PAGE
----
Territorial Aboriginal programme and ministry consultant Lloyd Hollingsworth attended an international meeting of more than 400 Christian Indigenous peoples in New Zealand last month, on behalf of the Salvation Army’s Australia Southern Territory.
There were more than 18 different Indigenous races represented at the conference, which was held at Auckland University in the institution’s ‘marae’, or holy place (a Maori church building that serves as the heart of a community). The delegates spoke, shared, ate and slept in the marae for four 18-hour days.
As well as several African nations, other countries represented included Australia, Bolivia, Brazil, China, India, Japan, Samoa, Mongolia, the US, Vanuatu and Venezuela.
A central concern for the conference participants was the church’s complicit participation in a history of aggression. The distortion of the gospel, says Lloyd, leads to ‘the wiping out of languages, which in turn destroys culture, law and tradition’.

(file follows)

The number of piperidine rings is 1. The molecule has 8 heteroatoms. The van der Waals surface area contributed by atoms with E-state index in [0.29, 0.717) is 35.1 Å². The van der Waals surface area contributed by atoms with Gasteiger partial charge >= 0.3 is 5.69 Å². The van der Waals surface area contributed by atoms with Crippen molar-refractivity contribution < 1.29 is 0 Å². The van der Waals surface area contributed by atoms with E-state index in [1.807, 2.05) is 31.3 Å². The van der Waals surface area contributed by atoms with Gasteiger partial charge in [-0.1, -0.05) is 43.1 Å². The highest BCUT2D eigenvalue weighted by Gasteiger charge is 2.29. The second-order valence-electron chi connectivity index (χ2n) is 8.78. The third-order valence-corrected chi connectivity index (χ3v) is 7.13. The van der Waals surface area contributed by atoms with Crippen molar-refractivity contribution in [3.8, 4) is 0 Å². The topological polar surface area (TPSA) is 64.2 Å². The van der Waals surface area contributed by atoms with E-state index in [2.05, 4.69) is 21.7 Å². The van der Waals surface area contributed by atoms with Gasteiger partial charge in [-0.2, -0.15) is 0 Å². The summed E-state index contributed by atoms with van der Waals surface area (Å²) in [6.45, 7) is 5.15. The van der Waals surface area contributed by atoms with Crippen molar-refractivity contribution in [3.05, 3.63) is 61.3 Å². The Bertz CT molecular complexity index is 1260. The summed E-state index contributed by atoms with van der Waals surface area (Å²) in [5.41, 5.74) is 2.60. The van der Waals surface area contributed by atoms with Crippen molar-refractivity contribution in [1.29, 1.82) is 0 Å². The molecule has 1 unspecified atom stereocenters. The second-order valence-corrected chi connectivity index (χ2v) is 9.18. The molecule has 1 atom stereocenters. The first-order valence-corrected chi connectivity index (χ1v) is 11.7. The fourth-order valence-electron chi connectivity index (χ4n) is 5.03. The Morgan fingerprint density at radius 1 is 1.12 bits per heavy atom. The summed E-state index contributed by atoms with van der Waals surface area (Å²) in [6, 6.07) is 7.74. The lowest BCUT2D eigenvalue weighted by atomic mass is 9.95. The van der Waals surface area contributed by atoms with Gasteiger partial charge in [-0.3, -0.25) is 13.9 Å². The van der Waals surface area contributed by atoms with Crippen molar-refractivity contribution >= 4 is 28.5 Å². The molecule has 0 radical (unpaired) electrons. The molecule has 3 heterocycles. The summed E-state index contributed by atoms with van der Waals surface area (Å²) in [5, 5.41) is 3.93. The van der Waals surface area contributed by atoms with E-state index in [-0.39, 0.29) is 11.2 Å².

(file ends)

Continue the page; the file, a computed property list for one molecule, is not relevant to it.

‘When the church is reduced to functioning as an arm of government then the church loses its purity and doesn’t stand as an effective witness and protection against invasion, subjugation and exploitation on the grandest scale.’
Reflecting on the event, Lloyd says ‘it was a huge learning curve for me, and God taught me many lessons. I shared with lawyers, professors and PhDs by the score: our purpose was to support one another and to learn from each other.
‘We shared our stories,’ said Lloyd, ‘and I realised the ongoing impact of European domination of the world’s first peoples, having pillaged and conquered us for our land and our natural resources.’
As Lloyd explains, the tragic aftermath of conquest leaves ‘people in despair, deprivation and poverty that are beyond description – that poverty continues.’